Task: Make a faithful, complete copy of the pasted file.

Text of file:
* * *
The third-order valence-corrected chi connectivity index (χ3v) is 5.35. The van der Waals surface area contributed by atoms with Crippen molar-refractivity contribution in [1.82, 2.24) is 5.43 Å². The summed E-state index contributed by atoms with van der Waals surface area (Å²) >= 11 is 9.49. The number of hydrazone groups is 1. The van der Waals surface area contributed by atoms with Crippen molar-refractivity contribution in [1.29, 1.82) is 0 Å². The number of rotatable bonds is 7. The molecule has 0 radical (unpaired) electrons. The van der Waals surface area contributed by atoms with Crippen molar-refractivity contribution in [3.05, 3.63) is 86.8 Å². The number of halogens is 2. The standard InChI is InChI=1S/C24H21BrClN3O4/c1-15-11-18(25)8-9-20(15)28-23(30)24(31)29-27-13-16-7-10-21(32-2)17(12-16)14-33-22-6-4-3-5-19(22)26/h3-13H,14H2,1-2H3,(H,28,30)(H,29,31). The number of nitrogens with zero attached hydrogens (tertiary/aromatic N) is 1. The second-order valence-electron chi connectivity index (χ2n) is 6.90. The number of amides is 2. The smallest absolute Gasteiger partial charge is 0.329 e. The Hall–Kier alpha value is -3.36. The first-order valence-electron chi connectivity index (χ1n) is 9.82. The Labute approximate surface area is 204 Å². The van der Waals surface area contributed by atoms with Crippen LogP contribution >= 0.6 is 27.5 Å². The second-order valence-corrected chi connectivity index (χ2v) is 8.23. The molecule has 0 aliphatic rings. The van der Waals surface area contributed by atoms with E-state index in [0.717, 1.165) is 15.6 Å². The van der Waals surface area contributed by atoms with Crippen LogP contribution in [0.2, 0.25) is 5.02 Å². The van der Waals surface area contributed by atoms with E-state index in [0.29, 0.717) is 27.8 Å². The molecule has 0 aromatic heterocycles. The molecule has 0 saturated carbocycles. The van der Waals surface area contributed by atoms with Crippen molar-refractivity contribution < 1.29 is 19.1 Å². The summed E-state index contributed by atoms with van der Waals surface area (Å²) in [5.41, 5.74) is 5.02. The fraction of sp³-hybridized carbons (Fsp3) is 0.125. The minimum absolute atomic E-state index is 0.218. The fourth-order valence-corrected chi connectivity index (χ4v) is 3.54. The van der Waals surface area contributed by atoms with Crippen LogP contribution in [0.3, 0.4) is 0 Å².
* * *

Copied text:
The third-order valence-corrected chi connectivity index (χ3v) is 5.35. The van der Waals surface area contributed by atoms with Crippen molar-refractivity contribution in [1.82, 2.24) is 5.43 Å². The summed E-state index contributed by atoms with van der Waals surface area (Å²) >= 11 is 9.49. The number of hydrazone groups is 1. The van der Waals surface area contributed by atoms with Crippen molar-refractivity contribution in [1.29, 1.82) is 0 Å². The number of rotatable bonds is 7. The molecule has 0 radical (unpaired) electrons. The van der Waals surface area contributed by atoms with Crippen molar-refractivity contribution in [3.05, 3.63) is 86.8 Å². The number of halogens is 2. The standard InChI is InChI=1S/C24H21BrClN3O4/c1-15-11-18(25)8-9-20(15)28-23(30)24(31)29-27-13-16-7-10-21(32-2)17(12-16)14-33-22-6-4-3-5-19(22)26/h3-13H,14H2,1-2H3,(H,28,30)(H,29,31). The number of nitrogens with zero attached hydrogens (tertiary/aromatic N) is 1. The second-order valence-electron chi connectivity index (χ2n) is 6.90. The number of amides is 2. The smallest absolute Gasteiger partial charge is 0.329 e. The Hall–Kier alpha value is -3.36. The first-order valence-electron chi connectivity index (χ1n) is 9.82. The Labute approximate surface area is 204 Å². The van der Waals surface area contributed by atoms with Crippen LogP contribution >= 0.6 is 27.5 Å². The second-order valence-corrected chi connectivity index (χ2v) is 8.23. The molecule has 0 aliphatic rings. The van der Waals surface area contributed by atoms with E-state index in [0.717, 1.165) is 15.6 Å². The van der Waals surface area contributed by atoms with Crippen LogP contribution in [0.2, 0.25) is 5.02 Å². The van der Waals surface area contributed by atoms with E-state index in [0.29, 0.717) is 27.8 Å². The molecule has 0 aromatic heterocycles. The molecule has 0 saturated carbocycles. The van der Waals surface area contributed by atoms with Crippen molar-refractivity contribution < 1.29 is 19.1 Å². The summed E-state index contributed by atoms with van der Waals surface area (Å²) in [5.41, 5.74) is 5.02. The fraction of sp³-hybridized carbons (Fsp3) is 0.125. The minimum absolute atomic E-state index is 0.218. The fourth-order valence-corrected chi connectivity index (χ4v) is 3.54. The van der Waals surface area contributed by atoms with Crippen LogP contribution in [0.3, 0.4) is 0 Å².